Fre e-wheeling

Your World

VIRGINIA WINDER
Last updated 16:36 05/07/2011
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JONATHAN CAMERON
Nelle Rose feels like she is 18 again and Bruce Miller reckons he has an invisible friend.

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Nelle Rose feels like she is 18 again and Bruce Miller reckons he has an invisible friend. The New Plymouth- based husband and wife may sound a little, um, delusional, but they are actually talking about owning electric bikes, also known as e-bikes.

Mr Miller explains his phantom feelings by saying that often people head out on a bike ride and face a gruelling hill climb.

"All you can remember when you get home is that hill, and the nice little moments in the sun go away."

But an electric bike takes the hill horrors away. "When you get to the hill, it's like you have got an invisible friend that runs out of the bushes and pushes you from behind up the hill so when you get home all you remember is how easy it was."

That means you're more likely to head out again. Before we go any further, let's get this straight - you do pedal with an e-bike. Nelle Rose, the networking co-ordinator at the Hive Taranaki environmental centre, says their Wisper bikes both have three modes. There's straight manual, which is the same as an ordinary bicycle. Then there's manual with throttle, so if you need a bit of help you can. Finally, there's the pedal-assist mode.

"With this, the motor automatically engages when you are going seven kilometres per hour. You will be pedalling and suddenly you'll go zoooom," Ms Rose says, doing the sound effects.

The first electric bike in the family was a 21st present for their daughter, Cheyenne, back in 2007.

At the time she was studying at Victoria University and getting the bus every day from Newtown. The young woman would have preferred biking to uni, but facing that Salamanca Rd hill with pedal- power alone was too daunting.

"So we thought we could give her an e-bike for her 21st birthday, instead of a car."

At that time the only electric bike her parents could source had a nickel MH battery. It was a small bike, which meant if the weather turned foul, one of Cheyenne's flatmates could pick her up from university.

"She used to love telling stories of people on bikes, some even wearing lycra, slogging up that hill and she would cruise past them with a smile. They would look at her and think 'What did she have for breakfast'."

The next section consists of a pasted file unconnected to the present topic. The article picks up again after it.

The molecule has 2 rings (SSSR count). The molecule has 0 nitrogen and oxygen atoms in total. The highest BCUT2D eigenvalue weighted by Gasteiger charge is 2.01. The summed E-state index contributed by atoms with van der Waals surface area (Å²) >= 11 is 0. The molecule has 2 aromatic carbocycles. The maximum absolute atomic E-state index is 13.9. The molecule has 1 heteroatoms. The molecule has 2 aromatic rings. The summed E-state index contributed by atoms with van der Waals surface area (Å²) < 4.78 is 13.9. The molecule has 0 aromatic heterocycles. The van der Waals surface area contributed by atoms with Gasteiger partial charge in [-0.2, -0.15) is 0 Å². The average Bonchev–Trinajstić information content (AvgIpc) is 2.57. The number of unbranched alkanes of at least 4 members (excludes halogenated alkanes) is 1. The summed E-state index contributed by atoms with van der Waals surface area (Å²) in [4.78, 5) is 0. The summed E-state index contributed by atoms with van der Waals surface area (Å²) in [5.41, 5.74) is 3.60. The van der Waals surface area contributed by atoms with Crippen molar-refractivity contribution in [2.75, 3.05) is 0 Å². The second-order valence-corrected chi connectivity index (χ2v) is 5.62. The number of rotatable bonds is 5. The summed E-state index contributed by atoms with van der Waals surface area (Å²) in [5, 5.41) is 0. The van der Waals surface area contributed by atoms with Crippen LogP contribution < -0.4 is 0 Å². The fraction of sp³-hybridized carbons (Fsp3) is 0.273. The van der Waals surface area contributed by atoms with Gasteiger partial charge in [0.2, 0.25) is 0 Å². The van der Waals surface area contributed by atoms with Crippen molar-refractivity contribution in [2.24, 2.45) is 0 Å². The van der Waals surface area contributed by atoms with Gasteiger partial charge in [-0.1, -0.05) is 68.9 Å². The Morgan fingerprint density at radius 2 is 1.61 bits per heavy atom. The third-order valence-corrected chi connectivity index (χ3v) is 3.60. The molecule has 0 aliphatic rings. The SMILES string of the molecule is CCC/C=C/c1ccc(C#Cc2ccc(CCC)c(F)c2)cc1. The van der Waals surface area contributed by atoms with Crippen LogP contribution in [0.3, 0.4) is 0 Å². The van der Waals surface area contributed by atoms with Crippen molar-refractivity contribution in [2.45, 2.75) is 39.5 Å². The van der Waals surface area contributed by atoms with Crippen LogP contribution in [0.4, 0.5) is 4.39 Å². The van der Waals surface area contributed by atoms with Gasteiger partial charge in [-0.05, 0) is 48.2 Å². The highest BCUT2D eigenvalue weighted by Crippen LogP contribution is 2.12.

That 20-minute ride, including the big hill, would provide her with daily exercise and exhaust her battery. A coffee vendor at the top of the hill let her recharge her bike battery there every day.

Since those times, the technology of electric bikes has improved greatly and they are becoming more popular. The big change is in the batteries, which have moved from nickel to lithium. Ms Rose says the problem with the nickel battery was that it had to be completely drained before recharging. That's not the case with lithium batteries, which can be recharged at any stage.

"If you go around the mountain, you can stop at a cafe and ask them if you can recharge."

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She always offers a gold coin in return for the favour, but says it only costs 10 cents for a full recharge.

The pair enjoy touring on their bikes. Ms Rose says she has biked around Mt Taranaki three times and has also been to Whanganui and back. The American-born parents of two daughters also have a vehicle with a bike holder so when they go longer distances they can explore new places using pedal power.

Ms Rose says that when considering an electric bike, there are three components to look at: The battery, the motor and the control system.

"The important part is the battery." She advises going for a lithium battery, one at least 14 amp hours (AH). "Buy the biggest. It will go further and last longer, so it's worth the extra money."

A battery that size takes five to eight hours to fully recharge if it's been run right down, but it's best to keep them topped up.

"There are some batteries out that have super charge times of about 1.5 hours."

The batteries are the most costly component of an e-bike. "To get a good bike, you are going to pay somewhere between $2400 and $3000," she says. Of that, the battery will cost between $900 and $1200.

"These days, a good battery should last for 1000 full charges."

A good battery will also power bikes between 50km and 70km. Just how far an e-bike will go on one recharge is too variable to pin down because it all depends on how much pedalling you do, how much you weigh, what you are carrying and what winds and hills a cyclist might face.

While these bikes are great for leisure riding and travelling, their main purpose is for commuting. Ms Rose's home is in the New Plymouth suburb of Spotswood, 4.5km to 5km from the city centre.

"It takes us about eight minutes in the car, driving at 50km per hour, but guess how long on the electric bike?"

The writer and photographer's guesses are all too long. "It takes 10 minutes on the bike," she exclaims.

Her favourite motivation for getting an electric bike is to do with age. She has a bad right knee so, physically, can't handle gruelling hills. "The other cool thing is that it makes me feel like I'm 18 years old again. I'm 60, but I can get on a bike and go."

During the last week this month, Hive Taranaki will have a visiting speaker to talk on e-bikes, followed by a workshop the next day on converting regular cycles to e-bikes.

- Taranaki Daily News

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